Cycling faster and better on your road bike! Most beginner cyclists approach to going faster is to go out quite often and make a lot of effort. Sounds good, and certainly works to a point. But sooner or later you will reach a threshold.

That may be at an average speed of 22kmh or 30 kmh or whatever, but most of us have a natural ceiling that it proves very difficult to get past.

There is no problem with that if you are happy with it. I have to admit, I am. Perhaps it's an age thing. But there are ways of getting past the threshold and finding a new one which I will explain here.

The general principle is that you have to get used to going faster. Rather than trying to cycle your whole ride flat out, and increasing your average speed little by little, you need to identify certain sections of the ride and ride them faster than you ever have before, and then recover on the sections between. This form of training also builds your strength and ability very effectively.


Alternatively find a suitable bit of road and redo the same stretch a few times, at high power in one direction and taking it easy on the return.

This method is called 'interval training'.

If we assume you usually average 25kmh on the flat. Find a reasonably flat stretch of road, say 10 km from where you will start your ride (giving your legs a chance to warm up) and when you get there cycle for, say, 2 minutes at 30kmh. Choose a harder gear, and maintain the same cadence (pedalling speed), rather than trying to pedal faster.

Then slow down and take it easy for 5 minutes - but keep your legs pedalling, this helps the recovery process. Then repeat this whole 'interval' process another three or four times. If all that was too easy, the next time try and maintain 33kmh for 3 minutes instead - you will soon recognise what speed you can maintain, and for how long.

After a few trips out you will know what works for you. Your average speed for these rides might well be less than your 'normal' average speed. No problem at all, since that is not the challenge. The challenge is to slowly get you and your legs used to cycling at 35 instead of 25 kmh.

As time goes by, and this becomes easier you can continually modify your intervals. But it is almost certain that 60 minutes riding like this will improve your overall strength better than a 2 hour 'continuous effort' ride over 75 km.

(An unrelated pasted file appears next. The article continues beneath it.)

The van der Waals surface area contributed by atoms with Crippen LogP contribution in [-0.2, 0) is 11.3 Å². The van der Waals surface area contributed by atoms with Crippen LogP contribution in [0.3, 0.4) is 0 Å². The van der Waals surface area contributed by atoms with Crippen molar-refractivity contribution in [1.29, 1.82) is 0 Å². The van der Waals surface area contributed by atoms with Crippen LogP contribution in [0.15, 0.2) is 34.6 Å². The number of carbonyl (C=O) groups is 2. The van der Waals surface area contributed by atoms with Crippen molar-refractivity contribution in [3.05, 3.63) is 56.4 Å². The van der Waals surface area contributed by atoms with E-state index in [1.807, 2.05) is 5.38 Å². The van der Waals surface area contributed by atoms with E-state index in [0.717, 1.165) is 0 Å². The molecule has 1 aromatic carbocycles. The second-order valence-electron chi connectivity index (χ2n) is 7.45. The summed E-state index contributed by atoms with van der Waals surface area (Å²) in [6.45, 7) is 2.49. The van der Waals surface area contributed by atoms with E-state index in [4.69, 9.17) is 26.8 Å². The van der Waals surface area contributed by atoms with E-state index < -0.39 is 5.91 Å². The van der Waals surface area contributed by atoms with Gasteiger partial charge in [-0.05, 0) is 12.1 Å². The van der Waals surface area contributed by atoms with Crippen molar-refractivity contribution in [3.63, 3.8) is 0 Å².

You can use longer 'intervals' with less increase in speed, or shorter, say 30 second, intervals - but with great increase in speed. The point is to have short but sustainable periods where you are riding above your normal limits interspersed with recovery periods of more gentle riding.

Short intense intervals help build anaerobic strength (ie your body uses up the energy in your cells) while longer intervals help with aerobic strength (ie the ability to transport oxygen and energy to the cells on a more consistent basis).

Another option, which provides very good training and provides a bit of cycling variation is to use intervals of increasing lengths: an interval of 1 minute, the next of 2 minutes, and so on up to an interval of 5 minutes - each of these exertions being after five minutes of recovery time.

Later on you can worry about heart rate monitors and fine-tuning your ride to maintain a given stress on your heart, but for now this will be a very good start, and very quickly you will find that you can cycle faster. (Of course, if you do ever feel physically ill or unable to breathe with your effort, there is no shame in slowing down and finding a slower speed, or even stopping completely - two kilometres at a speed 10% faster than normal can simply be too much. The above are given as examples!)